I tried it with no success..
I attempted to treat it like a ring of charge...finding E then integrating to find V.
Still no success.
I think I am getting lost in the "point any where on the axis inside or outside the tube".
any suggestions how to solve this?
Allow me to expand on what genneth started..
he is correct...E= - Del V
where del is the gradiate operator.
You have V in cartesian.
so del V = x(hat)*dV/dx+y(hat)*dV/dy+z(hat)*dV/dz
You text book should give the relationship for del V, don't forget the negative sign.
So take the...
Here is the question. a hollow, thin walled insulating cylinder of radius b and height h has charge Q uniformly distributed over its surface. Calculate the electric potential and field at all points along the z axis of the tube.
Outside the tube
Inside the tube.
I know how to find the...
Sort of
I think I see what is going on...I have to take the partial derivative of each value with respect to the cooresponding value, r to x theta to x and phi to x, then r, theta, and phi to y and then to z...this in turn will provide the conversion, right?
Is this essentially what how you...
Do I have to do this for y and z?
dT/dy= dT/dR*dR/dy+dT/d(theta)*d(theta)/dy+dT/d(phi)*d(phi)/dy
dT/dz= dT/dR*dR/dz+dT/d(theta)*d(theta)/dz+dT/d(phi)*d(phi)/dz
Then after this, its gets ugly, but I think this is how you do it...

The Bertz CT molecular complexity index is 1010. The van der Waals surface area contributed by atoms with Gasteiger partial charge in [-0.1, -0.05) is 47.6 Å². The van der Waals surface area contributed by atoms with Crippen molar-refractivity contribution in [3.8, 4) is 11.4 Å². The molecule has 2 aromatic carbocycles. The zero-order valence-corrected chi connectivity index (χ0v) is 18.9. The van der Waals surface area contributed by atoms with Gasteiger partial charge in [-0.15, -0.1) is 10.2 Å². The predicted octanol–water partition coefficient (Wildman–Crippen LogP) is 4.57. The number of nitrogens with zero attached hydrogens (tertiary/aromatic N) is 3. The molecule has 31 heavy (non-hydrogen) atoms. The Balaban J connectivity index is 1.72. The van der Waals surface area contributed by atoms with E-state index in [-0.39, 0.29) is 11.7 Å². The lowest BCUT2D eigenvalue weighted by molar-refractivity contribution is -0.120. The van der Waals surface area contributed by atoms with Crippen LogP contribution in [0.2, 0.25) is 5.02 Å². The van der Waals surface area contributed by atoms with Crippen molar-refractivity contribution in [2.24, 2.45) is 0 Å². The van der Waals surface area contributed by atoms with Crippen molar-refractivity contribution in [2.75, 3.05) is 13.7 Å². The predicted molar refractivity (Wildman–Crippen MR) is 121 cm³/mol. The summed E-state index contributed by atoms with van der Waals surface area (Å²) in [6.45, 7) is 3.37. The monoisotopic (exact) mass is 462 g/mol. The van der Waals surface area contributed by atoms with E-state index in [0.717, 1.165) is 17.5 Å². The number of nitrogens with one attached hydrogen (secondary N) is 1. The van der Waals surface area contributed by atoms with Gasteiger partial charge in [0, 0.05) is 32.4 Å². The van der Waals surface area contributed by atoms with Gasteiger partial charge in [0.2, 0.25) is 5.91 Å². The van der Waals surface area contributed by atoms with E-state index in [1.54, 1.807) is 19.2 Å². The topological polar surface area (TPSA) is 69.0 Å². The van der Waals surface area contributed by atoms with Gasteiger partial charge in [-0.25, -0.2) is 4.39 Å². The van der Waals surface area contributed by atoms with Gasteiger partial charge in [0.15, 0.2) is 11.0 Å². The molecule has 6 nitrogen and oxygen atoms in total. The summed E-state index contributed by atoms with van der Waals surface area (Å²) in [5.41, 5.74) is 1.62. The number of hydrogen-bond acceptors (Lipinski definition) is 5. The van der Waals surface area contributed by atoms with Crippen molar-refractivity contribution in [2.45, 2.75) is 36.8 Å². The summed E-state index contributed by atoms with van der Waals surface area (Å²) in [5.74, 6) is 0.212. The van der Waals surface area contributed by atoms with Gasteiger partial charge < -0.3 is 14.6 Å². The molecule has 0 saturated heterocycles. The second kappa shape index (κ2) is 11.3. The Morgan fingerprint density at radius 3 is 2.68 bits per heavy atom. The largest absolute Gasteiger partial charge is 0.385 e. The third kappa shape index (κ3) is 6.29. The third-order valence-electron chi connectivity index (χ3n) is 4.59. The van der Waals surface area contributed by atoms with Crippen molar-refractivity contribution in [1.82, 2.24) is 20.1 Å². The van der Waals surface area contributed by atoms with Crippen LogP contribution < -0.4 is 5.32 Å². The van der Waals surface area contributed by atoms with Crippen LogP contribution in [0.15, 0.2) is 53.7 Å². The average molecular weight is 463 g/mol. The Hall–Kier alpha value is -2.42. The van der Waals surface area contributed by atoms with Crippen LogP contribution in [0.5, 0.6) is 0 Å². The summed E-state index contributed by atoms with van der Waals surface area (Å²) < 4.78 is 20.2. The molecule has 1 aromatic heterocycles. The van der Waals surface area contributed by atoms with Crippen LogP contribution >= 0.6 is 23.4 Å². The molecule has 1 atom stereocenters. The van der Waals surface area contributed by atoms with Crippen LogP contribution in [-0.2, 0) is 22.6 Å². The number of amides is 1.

x^=R^(cos...)+theta^(cos...)-phi^(sin phi)...
Correct so far?
First, thanks for responding...
Second, am I correct so far?
Third, I don't quite understand what you mean, could you expand on that?
Is it these values substitute into right hand side?
x=R sin theta cos phi
y=R sin theta sin phi
z=R cos theta
I am trying, but I...
I need to derive the expression for the gradient operator in spherical coordinates.
I know the following
R =sqrt(x^2+y^2+z^2)
theta, call it %, = arctan sqrt(x^2+y^2)/z
phi, arctan (y/x)
Using dT/dx= dT/dR*dr/dx+dT/d%*d%/dx+dT/dphi*dphi/dx, do partial derivates...
dR/dx =...
Got it...
I was making it harder than it was...
I solve for one of the variables, say a....
a=b+2c-d
Then I plug this value into L.
[b+2c-d, b,c,d]
I could set up in aug matrix, but I can pull the constants b, c, d right out to get the kernel basis.
Then my vectors are...
I think I have it...if there is constants for artibary numbers then those constants make up the kernal and the other is the range, correct?
SO if the the dim is 4 and the kernel is three, then the range is one...
if I solve it for a=b+2c-d, then the kernal is the constants, b, c, d times...
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I know the dimension of the kernel is 3, but how?
I have tried setting it...
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Let T ={ [1, 0], [1, 1] }be a basis for R2 .
Given that Transition matrix P s←t
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